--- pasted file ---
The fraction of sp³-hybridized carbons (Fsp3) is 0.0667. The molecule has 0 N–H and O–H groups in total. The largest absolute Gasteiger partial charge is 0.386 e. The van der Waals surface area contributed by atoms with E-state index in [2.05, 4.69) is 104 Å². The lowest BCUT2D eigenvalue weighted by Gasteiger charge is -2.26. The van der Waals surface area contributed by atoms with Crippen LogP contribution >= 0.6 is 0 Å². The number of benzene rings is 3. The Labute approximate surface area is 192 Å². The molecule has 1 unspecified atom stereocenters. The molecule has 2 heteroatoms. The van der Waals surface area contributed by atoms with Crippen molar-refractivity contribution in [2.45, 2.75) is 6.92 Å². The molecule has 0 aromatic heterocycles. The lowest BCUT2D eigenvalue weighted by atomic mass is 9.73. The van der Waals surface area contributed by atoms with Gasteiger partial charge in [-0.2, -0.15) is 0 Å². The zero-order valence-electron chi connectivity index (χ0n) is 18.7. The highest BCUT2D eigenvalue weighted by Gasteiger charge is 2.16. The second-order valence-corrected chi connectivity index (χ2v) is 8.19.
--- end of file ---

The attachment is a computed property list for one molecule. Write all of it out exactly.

The fraction of sp³-hybridized carbons (Fsp3) is 0.0667. The molecule has 0 N–H and O–H groups in total. The largest absolute Gasteiger partial charge is 0.386 e. The van der Waals surface area contributed by atoms with E-state index in [2.05, 4.69) is 104 Å². The lowest BCUT2D eigenvalue weighted by Gasteiger charge is -2.26. The van der Waals surface area contributed by atoms with Crippen LogP contribution >= 0.6 is 0 Å². The number of benzene rings is 3. The Labute approximate surface area is 192 Å². The molecule has 1 unspecified atom stereocenters. The molecule has 2 heteroatoms. The van der Waals surface area contributed by atoms with Crippen molar-refractivity contribution in [2.45, 2.75) is 6.92 Å². The molecule has 0 aromatic heterocycles. The lowest BCUT2D eigenvalue weighted by atomic mass is 9.73. The van der Waals surface area contributed by atoms with Gasteiger partial charge in [-0.2, -0.15) is 0 Å². The zero-order valence-electron chi connectivity index (χ0n) is 18.7. The highest BCUT2D eigenvalue weighted by Gasteiger charge is 2.16. The second-order valence-corrected chi connectivity index (χ2v) is 8.19.